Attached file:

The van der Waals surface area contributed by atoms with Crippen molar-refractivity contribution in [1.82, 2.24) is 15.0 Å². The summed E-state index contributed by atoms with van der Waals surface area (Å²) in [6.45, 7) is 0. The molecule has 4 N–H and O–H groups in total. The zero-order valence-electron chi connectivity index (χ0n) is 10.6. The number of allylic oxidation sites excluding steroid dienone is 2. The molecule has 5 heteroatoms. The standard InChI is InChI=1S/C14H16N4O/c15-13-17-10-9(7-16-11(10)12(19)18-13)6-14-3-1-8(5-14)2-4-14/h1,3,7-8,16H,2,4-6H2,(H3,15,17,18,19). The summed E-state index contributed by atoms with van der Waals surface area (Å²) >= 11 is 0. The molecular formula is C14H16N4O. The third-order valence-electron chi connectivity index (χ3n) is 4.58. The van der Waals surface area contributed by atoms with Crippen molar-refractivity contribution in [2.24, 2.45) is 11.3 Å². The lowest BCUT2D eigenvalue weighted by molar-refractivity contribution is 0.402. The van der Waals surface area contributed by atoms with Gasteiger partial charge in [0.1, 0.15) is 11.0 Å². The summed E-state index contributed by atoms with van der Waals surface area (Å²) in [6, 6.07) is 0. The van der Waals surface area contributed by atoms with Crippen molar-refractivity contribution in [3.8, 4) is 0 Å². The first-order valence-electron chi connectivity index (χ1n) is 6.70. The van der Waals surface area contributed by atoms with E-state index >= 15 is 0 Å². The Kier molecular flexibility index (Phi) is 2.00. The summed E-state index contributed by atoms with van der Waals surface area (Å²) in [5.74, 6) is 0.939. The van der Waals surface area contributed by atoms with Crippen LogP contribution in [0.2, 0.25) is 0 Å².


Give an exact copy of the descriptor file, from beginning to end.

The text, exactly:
The van der Waals surface area contributed by atoms with Crippen molar-refractivity contribution in [1.82, 2.24) is 15.0 Å². The summed E-state index contributed by atoms with van der Waals surface area (Å²) in [6.45, 7) is 0. The molecule has 4 N–H and O–H groups in total. The zero-order valence-electron chi connectivity index (χ0n) is 10.6. The number of allylic oxidation sites excluding steroid dienone is 2. The molecule has 5 heteroatoms. The standard InChI is InChI=1S/C14H16N4O/c15-13-17-10-9(7-16-11(10)12(19)18-13)6-14-3-1-8(5-14)2-4-14/h1,3,7-8,16H,2,4-6H2,(H3,15,17,18,19). The summed E-state index contributed by atoms with van der Waals surface area (Å²) >= 11 is 0. The molecular formula is C14H16N4O. The third-order valence-electron chi connectivity index (χ3n) is 4.58. The van der Waals surface area contributed by atoms with Crippen molar-refractivity contribution in [2.24, 2.45) is 11.3 Å². The lowest BCUT2D eigenvalue weighted by molar-refractivity contribution is 0.402. The van der Waals surface area contributed by atoms with Gasteiger partial charge in [0.1, 0.15) is 11.0 Å². The summed E-state index contributed by atoms with van der Waals surface area (Å²) in [6, 6.07) is 0. The van der Waals surface area contributed by atoms with Crippen molar-refractivity contribution in [3.8, 4) is 0 Å². The first-order valence-electron chi connectivity index (χ1n) is 6.70. The van der Waals surface area contributed by atoms with E-state index >= 15 is 0 Å². The Kier molecular flexibility index (Phi) is 2.00. The summed E-state index contributed by atoms with van der Waals surface area (Å²) in [5.74, 6) is 0.939. The van der Waals surface area contributed by atoms with Crippen LogP contribution in [0.2, 0.25) is 0 Å².